Visual PSOs on both vessels may be on watch for a maximum of four consecutive hours followed by a break of at least one hour between watches and may conduct a maximum of 12 hours of observation per 24-hour period. Combined observational duties (visual and acoustic but not at same time) may not exceed 12 hours per 24-hour period for any individual PSO.
Passive Acoustic Monitoring
Acoustic monitoring means the use of trained personnel (sometimes referred to as passive acoustic monitoring (PAM) operators, herein referred to as acoustic PSOs) to operate PAM equipment to acoustically detect the presence of marine mammals. Acoustic monitoring involves acoustically detecting marine mammals regardless of distance from the source, as localization of animals may not always be possible. Acoustic monitoring is intended to further support visual monitoring (during daylight hours) in maintaining an exclusion zone around the sound source that is clear of marine mammals. In cases where visual monitoring is not effective (e.g., due to weather, nighttime), acoustic monitoring may be used to allow certain activities to occur, as further detailed below.
Passive acoustic monitoring will take place in addition to the visual monitoring program. Visual monitoring typically is not effective during periods of poor visibility or at night, and even with good visibility, is unable to detect marine mammals when they are below the surface or beyond visual range. Acoustical monitoring can be used in addition to visual observations to improve detection, identification, and localization of cetaceans. The acoustic monitoring will serve to alert visual PSOs (if on duty) when vocalizing cetaceans are detected. It is only useful when marine mammals call, but it can be effective either by day or by night, and does not depend on good visibility. It will be monitored in real time so that the visual observers can be advised when cetaceans are detected.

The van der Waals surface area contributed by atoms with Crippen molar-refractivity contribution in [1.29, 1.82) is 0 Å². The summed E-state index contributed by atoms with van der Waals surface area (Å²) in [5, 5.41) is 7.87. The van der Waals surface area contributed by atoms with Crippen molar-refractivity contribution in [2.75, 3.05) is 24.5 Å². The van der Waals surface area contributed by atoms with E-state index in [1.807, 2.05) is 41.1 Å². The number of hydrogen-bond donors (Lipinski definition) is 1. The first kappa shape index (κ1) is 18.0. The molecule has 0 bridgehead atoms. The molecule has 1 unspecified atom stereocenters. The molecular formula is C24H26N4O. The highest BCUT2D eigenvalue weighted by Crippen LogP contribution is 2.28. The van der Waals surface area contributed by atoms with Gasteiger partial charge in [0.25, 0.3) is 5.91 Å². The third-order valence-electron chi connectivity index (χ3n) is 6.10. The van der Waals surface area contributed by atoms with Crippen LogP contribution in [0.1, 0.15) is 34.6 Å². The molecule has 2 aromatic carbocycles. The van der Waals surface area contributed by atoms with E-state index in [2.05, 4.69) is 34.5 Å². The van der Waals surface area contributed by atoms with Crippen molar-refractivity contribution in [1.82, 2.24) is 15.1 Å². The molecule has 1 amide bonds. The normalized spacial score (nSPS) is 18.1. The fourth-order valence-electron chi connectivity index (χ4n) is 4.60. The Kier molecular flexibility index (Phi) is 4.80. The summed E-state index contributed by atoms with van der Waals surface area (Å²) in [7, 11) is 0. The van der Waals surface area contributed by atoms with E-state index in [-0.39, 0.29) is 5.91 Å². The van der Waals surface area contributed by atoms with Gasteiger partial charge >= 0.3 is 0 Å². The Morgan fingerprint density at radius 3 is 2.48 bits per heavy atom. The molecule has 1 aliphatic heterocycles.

The R/V Langseth must use a towed PAM system, which must be monitored by at a minimum one on duty acoustic PSO beginning at least 30 minutes prior to ramp-up and at all times during use of the acoustic source. Acoustic PSOs may be on watch for a maximum of 4 consecutive hours followed by a break of at least 1 hour between watches and may conduct a maximum of 12 hours of observation per 24-hour period. Combined observational duties (acoustic and visual but not at same time) may not exceed 12 hours per 24-hour period for any individual PSO.
Survey activity may continue for 30 minutes when the PAM system malfunctions or is damaged, while the PAM operator diagnoses the issue. If the diagnosis indicates that the PAM system must be repaired to solve the problem, operations may continue for an additional five hours without acoustic monitoring during daylight hours only under the following conditions:
- Sea state is less than or equal to BSS 4;
- No marine mammals (excluding delphinids, other than killer whales) detected solely by PAM in the applicable exclusion zone in the previous 2 hours;
- NMFS is notified via email as soon as practicable with the time and location in which operations began occurring without an active PAM system; and
- Operations with an active acoustic source, but without an operating PAM system, do not exceed a cumulative total of five hours in any 24-hour period.
Establishment of Exclusion and Buffer Zones